Sunday, February 7, 2016

Chase's Collision, Cole's Decision

Chase Utley crushed Nationals catcher Jesus Flores last night in a 4-0 victory. Cole Hamels dominated.

Chase's Collision, Cole's Decision

Chase Utley just seconds after his best Brian Dawkins impression.
Chase Utley just seconds after his best Brian Dawkins impression. NICK WASS / Associated Press

Charlie Manuel loved it.

The Nationals had no problem with it.

Chase Utley saw an opportunity to steal home in the third inning last night in a 4-0 victory over the Nationals at Nationals Park, so he made his best Usain Bolt impression and broke for home. But a second later he turned into Brian Dawkins as he tried to jar the ball loose from Nationals catcher Jesus Flores.

Flores held onto the ball for the out, but he didn't walk off the field.

He has a sprained left ankle.

"Why shouldn't I? That's the way you play," said Manuel, asked if he was OK with the play. "I wish every one of my players would play that way. That would be good. Don't say 'old school.' That's good school. That's the way you play the game. Unless you want to put some rouge and makeup and lipstick on you."

I'm pretty sure Utley has never put on rouge or lipstick.

But that is the type of play that makes Utley so respected in baseball. He has a reputation for playing hard. The Nationals admitted as much last night, which could be why they had no problem with Utley going high to trying to knock the ball from Flores' glove. Because he has a reputation for playing hard, they know there was nothing cheap intended with the play.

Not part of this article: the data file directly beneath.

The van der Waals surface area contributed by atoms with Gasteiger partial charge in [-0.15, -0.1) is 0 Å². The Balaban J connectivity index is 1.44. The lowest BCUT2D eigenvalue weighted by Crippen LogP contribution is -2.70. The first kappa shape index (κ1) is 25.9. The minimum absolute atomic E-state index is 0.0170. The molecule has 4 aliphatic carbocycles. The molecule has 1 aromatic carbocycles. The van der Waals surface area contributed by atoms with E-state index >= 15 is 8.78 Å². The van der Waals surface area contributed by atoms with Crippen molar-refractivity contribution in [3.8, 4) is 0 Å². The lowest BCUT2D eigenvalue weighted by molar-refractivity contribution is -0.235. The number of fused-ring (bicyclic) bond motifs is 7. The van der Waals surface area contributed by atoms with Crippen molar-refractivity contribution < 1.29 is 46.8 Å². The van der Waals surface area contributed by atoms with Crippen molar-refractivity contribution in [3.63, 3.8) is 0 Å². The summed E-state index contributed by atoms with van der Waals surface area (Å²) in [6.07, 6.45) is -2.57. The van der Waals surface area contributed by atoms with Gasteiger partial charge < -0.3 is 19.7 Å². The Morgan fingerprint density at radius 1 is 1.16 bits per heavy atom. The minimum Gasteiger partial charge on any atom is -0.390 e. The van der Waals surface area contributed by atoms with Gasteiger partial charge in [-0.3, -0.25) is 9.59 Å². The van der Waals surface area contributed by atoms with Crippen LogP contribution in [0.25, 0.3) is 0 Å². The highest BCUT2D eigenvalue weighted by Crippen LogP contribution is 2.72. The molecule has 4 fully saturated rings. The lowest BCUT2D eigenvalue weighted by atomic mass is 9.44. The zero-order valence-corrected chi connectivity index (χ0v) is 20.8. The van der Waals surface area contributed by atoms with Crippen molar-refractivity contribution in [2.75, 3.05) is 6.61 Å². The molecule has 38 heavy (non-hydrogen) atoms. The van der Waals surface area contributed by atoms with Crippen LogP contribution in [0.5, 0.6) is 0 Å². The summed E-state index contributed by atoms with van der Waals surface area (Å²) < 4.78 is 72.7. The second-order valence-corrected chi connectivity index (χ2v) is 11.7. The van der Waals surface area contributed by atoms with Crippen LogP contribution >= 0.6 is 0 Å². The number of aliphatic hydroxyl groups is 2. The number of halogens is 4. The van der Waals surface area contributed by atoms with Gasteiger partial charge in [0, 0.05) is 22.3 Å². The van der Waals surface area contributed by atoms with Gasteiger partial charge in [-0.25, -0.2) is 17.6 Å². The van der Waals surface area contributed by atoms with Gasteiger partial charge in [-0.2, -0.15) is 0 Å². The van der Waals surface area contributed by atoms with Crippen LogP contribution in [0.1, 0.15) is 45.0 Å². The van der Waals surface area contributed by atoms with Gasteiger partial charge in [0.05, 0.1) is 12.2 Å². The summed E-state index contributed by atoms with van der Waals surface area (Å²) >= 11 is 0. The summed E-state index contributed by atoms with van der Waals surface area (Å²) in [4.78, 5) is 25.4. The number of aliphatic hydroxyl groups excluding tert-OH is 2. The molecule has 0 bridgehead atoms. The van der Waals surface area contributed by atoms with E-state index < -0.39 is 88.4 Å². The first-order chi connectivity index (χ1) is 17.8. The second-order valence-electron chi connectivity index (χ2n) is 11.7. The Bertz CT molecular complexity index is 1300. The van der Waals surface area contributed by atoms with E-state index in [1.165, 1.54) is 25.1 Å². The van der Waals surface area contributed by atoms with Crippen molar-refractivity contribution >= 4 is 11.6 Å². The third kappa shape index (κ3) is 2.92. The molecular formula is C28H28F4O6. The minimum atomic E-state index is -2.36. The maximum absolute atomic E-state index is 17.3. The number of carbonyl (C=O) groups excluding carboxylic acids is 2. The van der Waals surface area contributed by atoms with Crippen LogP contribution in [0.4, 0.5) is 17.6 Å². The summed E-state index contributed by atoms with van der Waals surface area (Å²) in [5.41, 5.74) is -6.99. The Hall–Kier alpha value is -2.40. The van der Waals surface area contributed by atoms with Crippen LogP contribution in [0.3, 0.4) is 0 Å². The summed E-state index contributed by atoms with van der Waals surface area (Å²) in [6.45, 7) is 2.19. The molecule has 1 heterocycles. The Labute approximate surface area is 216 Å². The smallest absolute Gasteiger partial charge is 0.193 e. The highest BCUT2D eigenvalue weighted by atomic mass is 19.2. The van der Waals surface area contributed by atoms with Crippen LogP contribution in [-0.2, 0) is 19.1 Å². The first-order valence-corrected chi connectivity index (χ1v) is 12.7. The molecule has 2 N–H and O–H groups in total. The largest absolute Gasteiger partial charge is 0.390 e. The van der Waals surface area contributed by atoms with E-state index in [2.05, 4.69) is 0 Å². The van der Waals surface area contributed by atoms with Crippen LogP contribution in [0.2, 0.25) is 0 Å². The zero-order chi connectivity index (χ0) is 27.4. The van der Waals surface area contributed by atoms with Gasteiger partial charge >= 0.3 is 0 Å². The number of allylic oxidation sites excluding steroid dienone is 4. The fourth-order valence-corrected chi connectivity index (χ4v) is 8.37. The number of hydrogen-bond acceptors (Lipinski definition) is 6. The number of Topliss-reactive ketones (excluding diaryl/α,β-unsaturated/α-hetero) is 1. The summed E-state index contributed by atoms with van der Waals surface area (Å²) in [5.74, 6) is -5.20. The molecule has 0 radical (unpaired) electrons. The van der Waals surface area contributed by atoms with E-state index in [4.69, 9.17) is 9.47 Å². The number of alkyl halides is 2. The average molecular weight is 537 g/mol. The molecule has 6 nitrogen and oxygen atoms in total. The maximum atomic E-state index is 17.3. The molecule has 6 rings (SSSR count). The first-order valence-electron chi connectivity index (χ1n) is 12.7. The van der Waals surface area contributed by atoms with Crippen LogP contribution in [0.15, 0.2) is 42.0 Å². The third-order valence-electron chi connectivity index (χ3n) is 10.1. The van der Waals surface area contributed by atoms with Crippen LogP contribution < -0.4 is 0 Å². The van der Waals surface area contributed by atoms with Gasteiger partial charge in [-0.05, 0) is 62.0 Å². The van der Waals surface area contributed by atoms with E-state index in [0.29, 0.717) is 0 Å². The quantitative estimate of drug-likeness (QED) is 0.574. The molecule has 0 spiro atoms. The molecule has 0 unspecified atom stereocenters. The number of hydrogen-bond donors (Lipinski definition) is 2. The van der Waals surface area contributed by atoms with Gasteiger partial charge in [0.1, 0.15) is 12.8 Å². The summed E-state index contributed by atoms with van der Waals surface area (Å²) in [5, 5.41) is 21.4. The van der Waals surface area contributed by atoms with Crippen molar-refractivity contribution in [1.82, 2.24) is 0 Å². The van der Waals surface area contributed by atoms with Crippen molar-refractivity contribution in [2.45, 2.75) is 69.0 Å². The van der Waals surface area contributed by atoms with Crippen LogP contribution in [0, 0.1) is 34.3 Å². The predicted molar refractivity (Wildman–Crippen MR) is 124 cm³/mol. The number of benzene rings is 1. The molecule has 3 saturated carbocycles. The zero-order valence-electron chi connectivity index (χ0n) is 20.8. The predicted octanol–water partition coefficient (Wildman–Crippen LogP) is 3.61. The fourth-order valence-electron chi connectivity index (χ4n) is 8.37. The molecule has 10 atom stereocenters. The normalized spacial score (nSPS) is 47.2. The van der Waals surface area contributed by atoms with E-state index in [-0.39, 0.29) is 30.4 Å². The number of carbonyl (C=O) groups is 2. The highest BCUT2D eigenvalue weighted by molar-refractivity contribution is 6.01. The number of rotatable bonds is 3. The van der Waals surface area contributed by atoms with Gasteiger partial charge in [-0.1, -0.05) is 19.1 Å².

They just know it's Utley.


Cole Hamels threw 7 1/3 scoreless innings and 104 pitches last night, which is great. But can he pitch Sunday night against Johan Santana and the Mets?

If the decision were up to him what would he say?

"I'm not going to give you guys an answer for that," he said.

"I want to put Hamels on the Mets," Manuel said.

This is a very interesting situation. The Phillies value Hamels' health. So does Hamels. Hamels has been on the DL each of the previous four seasons. He has thrown more than 200 innings for the first time in his career. He has about five more starts to make. If the Phillies bring back Hamels on Sunday, he would be pitching on normal rest (four days) for three consecutive start for just the second time this season. Rich Dubee said Hamels could go the remainder of the season pitching on normal rest, although there are a couple days off the rest of the way.

Some intersting numbers:

Hamels made a season-high three consecutive starts on four days rest from July 3 to 13. He went 1-1 with a 1.99 ERA. But in the three starts after that stretch, he went 0-1 with a 5.09 ERA. He has started on normal rest 16 times this season and has a 2.47 ERA in those starts. He has started on five or more days rest 12 times and has a 3.95 ERA in those starts.


In the Phillies Notebook: Kyle Kendrick has had a "bad look" about him lately, and Kendrick doesn't disagree.

"I don't know if it's a confidence thing, but I'm not trusting myself right now," he said. "I'm really kind of hesitant, I guess. I'm trying to make the perfect pitch instead of just letting loose. I'm trying to place the ball instead of throwing it."

In his last five starts, Kendrick is 1-3 with a 9.14 ERA (22 earned runs in 211/3 innings). He has walked 14 and struck out just seven, and opponents have hit .356 against him.

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Jake Kaplan Inquirer Staff Writer
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